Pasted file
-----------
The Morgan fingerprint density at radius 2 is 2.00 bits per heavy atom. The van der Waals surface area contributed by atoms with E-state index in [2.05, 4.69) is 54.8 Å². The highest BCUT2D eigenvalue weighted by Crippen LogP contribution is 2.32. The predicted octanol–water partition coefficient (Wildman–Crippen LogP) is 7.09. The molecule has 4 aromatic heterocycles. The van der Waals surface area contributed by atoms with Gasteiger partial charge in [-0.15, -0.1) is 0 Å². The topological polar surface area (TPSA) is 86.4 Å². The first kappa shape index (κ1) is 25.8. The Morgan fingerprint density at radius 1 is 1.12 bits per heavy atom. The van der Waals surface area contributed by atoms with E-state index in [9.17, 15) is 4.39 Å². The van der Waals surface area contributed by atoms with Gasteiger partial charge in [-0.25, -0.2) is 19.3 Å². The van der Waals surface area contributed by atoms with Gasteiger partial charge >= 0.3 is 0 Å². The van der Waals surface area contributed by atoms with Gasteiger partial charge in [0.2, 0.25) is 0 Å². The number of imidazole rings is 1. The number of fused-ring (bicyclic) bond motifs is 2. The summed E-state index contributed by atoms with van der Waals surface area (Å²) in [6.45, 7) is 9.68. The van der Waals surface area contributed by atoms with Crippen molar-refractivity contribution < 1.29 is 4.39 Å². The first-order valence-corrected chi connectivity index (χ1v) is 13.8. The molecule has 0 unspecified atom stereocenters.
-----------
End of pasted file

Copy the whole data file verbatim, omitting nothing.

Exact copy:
The Morgan fingerprint density at radius 2 is 2.00 bits per heavy atom. The van der Waals surface area contributed by atoms with E-state index in [2.05, 4.69) is 54.8 Å². The highest BCUT2D eigenvalue weighted by Crippen LogP contribution is 2.32. The predicted octanol–water partition coefficient (Wildman–Crippen LogP) is 7.09. The molecule has 4 aromatic heterocycles. The van der Waals surface area contributed by atoms with Gasteiger partial charge in [-0.15, -0.1) is 0 Å². The topological polar surface area (TPSA) is 86.4 Å². The first kappa shape index (κ1) is 25.8. The Morgan fingerprint density at radius 1 is 1.12 bits per heavy atom. The van der Waals surface area contributed by atoms with E-state index in [9.17, 15) is 4.39 Å². The van der Waals surface area contributed by atoms with Gasteiger partial charge in [-0.25, -0.2) is 19.3 Å². The van der Waals surface area contributed by atoms with Gasteiger partial charge >= 0.3 is 0 Å². The van der Waals surface area contributed by atoms with Gasteiger partial charge in [0.2, 0.25) is 0 Å². The number of imidazole rings is 1. The number of fused-ring (bicyclic) bond motifs is 2. The summed E-state index contributed by atoms with van der Waals surface area (Å²) in [6.45, 7) is 9.68. The van der Waals surface area contributed by atoms with Crippen molar-refractivity contribution < 1.29 is 4.39 Å². The first-order valence-corrected chi connectivity index (χ1v) is 13.8. The molecule has 0 unspecified atom stereocenters.